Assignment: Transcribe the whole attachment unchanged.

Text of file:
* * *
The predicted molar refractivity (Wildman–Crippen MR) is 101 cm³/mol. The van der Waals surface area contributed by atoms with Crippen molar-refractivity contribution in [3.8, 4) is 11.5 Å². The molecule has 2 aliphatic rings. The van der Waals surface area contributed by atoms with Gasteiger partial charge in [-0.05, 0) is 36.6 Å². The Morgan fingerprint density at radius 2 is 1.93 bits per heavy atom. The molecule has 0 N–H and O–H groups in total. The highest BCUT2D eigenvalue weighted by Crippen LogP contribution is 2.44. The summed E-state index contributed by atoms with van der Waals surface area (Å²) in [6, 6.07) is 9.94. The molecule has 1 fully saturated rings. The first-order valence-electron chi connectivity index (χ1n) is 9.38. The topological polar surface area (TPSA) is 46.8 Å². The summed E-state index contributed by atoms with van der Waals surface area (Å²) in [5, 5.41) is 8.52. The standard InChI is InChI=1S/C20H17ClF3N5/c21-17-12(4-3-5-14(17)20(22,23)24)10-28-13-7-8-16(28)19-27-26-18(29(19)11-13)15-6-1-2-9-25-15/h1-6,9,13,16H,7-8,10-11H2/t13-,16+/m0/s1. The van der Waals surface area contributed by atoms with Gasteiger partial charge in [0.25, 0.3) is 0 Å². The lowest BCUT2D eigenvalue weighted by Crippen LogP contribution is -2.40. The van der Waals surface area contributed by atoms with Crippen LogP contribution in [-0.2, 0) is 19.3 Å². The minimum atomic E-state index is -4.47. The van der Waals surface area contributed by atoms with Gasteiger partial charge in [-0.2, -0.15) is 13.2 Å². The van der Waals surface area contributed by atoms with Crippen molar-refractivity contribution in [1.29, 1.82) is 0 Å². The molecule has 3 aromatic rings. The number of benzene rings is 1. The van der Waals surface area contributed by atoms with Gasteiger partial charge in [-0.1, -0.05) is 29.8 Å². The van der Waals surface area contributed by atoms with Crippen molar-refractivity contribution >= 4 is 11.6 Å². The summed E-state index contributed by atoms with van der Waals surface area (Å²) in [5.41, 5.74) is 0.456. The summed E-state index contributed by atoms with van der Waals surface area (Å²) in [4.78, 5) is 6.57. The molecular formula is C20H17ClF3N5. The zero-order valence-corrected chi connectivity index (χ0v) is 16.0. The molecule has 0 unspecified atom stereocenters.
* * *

The predicted molar refractivity (Wildman–Crippen MR) is 101 cm³/mol. The van der Waals surface area contributed by atoms with Crippen molar-refractivity contribution in [3.8, 4) is 11.5 Å². The molecule has 2 aliphatic rings. The van der Waals surface area contributed by atoms with Gasteiger partial charge in [-0.05, 0) is 36.6 Å². The Morgan fingerprint density at radius 2 is 1.93 bits per heavy atom. The molecule has 0 N–H and O–H groups in total. The highest BCUT2D eigenvalue weighted by Crippen LogP contribution is 2.44. The summed E-state index contributed by atoms with van der Waals surface area (Å²) in [6, 6.07) is 9.94. The molecule has 1 fully saturated rings. The first-order valence-electron chi connectivity index (χ1n) is 9.38. The topological polar surface area (TPSA) is 46.8 Å². The summed E-state index contributed by atoms with van der Waals surface area (Å²) in [5, 5.41) is 8.52. The standard InChI is InChI=1S/C20H17ClF3N5/c21-17-12(4-3-5-14(17)20(22,23)24)10-28-13-7-8-16(28)19-27-26-18(29(19)11-13)15-6-1-2-9-25-15/h1-6,9,13,16H,7-8,10-11H2/t13-,16+/m0/s1. The van der Waals surface area contributed by atoms with Gasteiger partial charge in [0.25, 0.3) is 0 Å². The lowest BCUT2D eigenvalue weighted by Crippen LogP contribution is -2.40. The van der Waals surface area contributed by atoms with Crippen LogP contribution in [-0.2, 0) is 19.3 Å². The minimum atomic E-state index is -4.47. The van der Waals surface area contributed by atoms with Gasteiger partial charge in [-0.2, -0.15) is 13.2 Å². The van der Waals surface area contributed by atoms with Crippen molar-refractivity contribution in [1.29, 1.82) is 0 Å². The molecule has 3 aromatic rings. The number of benzene rings is 1. The van der Waals surface area contributed by atoms with Gasteiger partial charge in [-0.1, -0.05) is 29.8 Å². The van der Waals surface area contributed by atoms with Crippen molar-refractivity contribution >= 4 is 11.6 Å². The summed E-state index contributed by atoms with van der Waals surface area (Å²) in [5.41, 5.74) is 0.456. The summed E-state index contributed by atoms with van der Waals surface area (Å²) in [4.78, 5) is 6.57. The molecular formula is C20H17ClF3N5. The zero-order valence-corrected chi connectivity index (χ0v) is 16.0. The molecule has 0 unspecified atom stereocenters.